Some might label the automatic opposition we feel between doing and thinking the distinction between "is" and "ought" — what is and what ought to be, the real world and the theory world. But why the need to choose which is better? At its basis this is/ought distinction is what makes us human (or it ought to be). It doesn't make us human by being that of which we are the "better" half; we are the distinction. We must continuously think this distinction in order to be human. If we simply accept what "is" with no thought for what we would have the world be — the ought — we are no longer using our specifically human capacities — those of thought and responsibility for others — and have betrayed what we are (I will not say "have descended into animality" as that would simply be a gross misrepresentation of what the animal world might be, as fictive as a "state of nature.") Conversely, if we think only of what ought to be without regard for what is, we have become idealists setting the stage for a denial of life. Again, to an academic always looking simultaneously (paradoxically) for proof of research and absolute newness, this is not an original point.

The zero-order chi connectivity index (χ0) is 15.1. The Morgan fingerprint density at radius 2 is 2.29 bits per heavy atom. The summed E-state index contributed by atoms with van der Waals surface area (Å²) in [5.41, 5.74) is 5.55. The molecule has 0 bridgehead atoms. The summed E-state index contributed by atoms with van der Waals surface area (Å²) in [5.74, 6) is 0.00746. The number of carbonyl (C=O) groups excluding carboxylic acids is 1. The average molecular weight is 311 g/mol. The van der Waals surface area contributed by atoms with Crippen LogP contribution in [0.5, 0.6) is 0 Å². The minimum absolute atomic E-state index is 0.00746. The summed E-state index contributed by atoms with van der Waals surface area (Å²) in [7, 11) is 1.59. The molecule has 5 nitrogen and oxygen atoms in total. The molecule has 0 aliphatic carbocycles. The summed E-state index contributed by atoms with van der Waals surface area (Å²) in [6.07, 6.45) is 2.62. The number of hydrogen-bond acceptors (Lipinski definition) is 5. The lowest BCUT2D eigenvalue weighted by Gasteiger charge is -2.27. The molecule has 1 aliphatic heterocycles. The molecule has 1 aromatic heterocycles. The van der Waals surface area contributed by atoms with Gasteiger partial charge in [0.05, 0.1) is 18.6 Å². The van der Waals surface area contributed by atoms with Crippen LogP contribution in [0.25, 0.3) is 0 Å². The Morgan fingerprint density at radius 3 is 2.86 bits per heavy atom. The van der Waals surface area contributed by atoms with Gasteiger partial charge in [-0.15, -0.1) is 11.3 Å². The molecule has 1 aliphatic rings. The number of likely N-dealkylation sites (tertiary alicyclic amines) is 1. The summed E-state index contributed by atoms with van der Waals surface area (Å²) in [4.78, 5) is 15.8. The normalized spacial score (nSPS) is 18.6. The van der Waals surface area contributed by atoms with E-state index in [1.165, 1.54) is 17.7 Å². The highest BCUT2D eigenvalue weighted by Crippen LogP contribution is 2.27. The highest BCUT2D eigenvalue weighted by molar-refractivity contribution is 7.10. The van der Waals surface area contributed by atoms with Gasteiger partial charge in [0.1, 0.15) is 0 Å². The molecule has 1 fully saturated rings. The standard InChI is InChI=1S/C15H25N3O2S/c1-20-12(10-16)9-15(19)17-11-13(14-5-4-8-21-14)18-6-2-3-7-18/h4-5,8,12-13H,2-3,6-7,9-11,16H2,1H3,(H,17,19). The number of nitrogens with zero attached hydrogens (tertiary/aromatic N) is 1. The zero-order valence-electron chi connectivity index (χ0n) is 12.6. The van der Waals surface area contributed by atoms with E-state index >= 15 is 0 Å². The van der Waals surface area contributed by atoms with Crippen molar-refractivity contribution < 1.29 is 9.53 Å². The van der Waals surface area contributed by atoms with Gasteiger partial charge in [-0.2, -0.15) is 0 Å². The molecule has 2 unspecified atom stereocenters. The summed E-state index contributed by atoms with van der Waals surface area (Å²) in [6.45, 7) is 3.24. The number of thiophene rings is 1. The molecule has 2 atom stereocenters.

So to my point, which may or may not be original — no matter: the pull in opposite directions is us, whether we are in or out of the academy, and we should not complain about it overmuch. It is difficult, but so what? Who said we would all be congratulated, rewarded and sent to bed on time? The thought that wants ease and absolute reciprocity is the thought of those who have always known ease and reciprocity, or have been schooled to expect that. What I mean is that requiring recognition or payment for every "service" is one way of walking through the world but is not the only way — it is a matter of training, to need a carrot to make the cart move. I might "work for a living" and feel my art pressed by the need to work only at night, or I might teach academics during the day and activists at night. The school of absolute reciprocity gets its knowledge from laziness and wanting to believe in theory or utility but not both. Some might say it is easy enough for me to say such a thing making my fabulous $1000 a month. Others might say what makes it easy is my position in the academy, away from the real world. Both may have a point. Money does make the world much easier, and even a bare-living $1000 a month makes the life of a scholar-to-be uncommonly livable — and having the opportunity to make my work one of reading and writing does remove me somewhat from the world.